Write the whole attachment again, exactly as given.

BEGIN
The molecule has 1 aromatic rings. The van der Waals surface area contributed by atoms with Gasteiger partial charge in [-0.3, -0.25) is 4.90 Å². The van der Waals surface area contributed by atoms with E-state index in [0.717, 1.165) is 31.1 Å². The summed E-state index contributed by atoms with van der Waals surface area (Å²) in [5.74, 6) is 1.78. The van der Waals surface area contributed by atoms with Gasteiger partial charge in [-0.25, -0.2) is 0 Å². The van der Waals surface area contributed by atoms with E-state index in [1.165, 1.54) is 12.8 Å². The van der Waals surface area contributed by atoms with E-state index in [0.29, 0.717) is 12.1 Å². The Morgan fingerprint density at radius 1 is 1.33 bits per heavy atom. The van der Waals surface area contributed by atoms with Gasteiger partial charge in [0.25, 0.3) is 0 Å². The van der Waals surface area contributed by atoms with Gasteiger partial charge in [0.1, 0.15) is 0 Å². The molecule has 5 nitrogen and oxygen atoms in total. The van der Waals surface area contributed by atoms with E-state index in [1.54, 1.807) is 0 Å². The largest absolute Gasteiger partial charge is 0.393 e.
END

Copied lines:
The molecule has 1 aromatic rings. The van der Waals surface area contributed by atoms with Gasteiger partial charge in [-0.3, -0.25) is 4.90 Å². The van der Waals surface area contributed by atoms with E-state index in [0.717, 1.165) is 31.1 Å². The summed E-state index contributed by atoms with van der Waals surface area (Å²) in [5.74, 6) is 1.78. The van der Waals surface area contributed by atoms with Gasteiger partial charge in [-0.25, -0.2) is 0 Å². The van der Waals surface area contributed by atoms with E-state index in [1.165, 1.54) is 12.8 Å². The van der Waals surface area contributed by atoms with E-state index in [0.29, 0.717) is 12.1 Å². The Morgan fingerprint density at radius 1 is 1.33 bits per heavy atom. The van der Waals surface area contributed by atoms with Gasteiger partial charge in [0.25, 0.3) is 0 Å². The van der Waals surface area contributed by atoms with Gasteiger partial charge in [0.1, 0.15) is 0 Å². The molecule has 5 nitrogen and oxygen atoms in total. The van der Waals surface area contributed by atoms with E-state index in [1.54, 1.807) is 0 Å². The largest absolute Gasteiger partial charge is 0.393 e.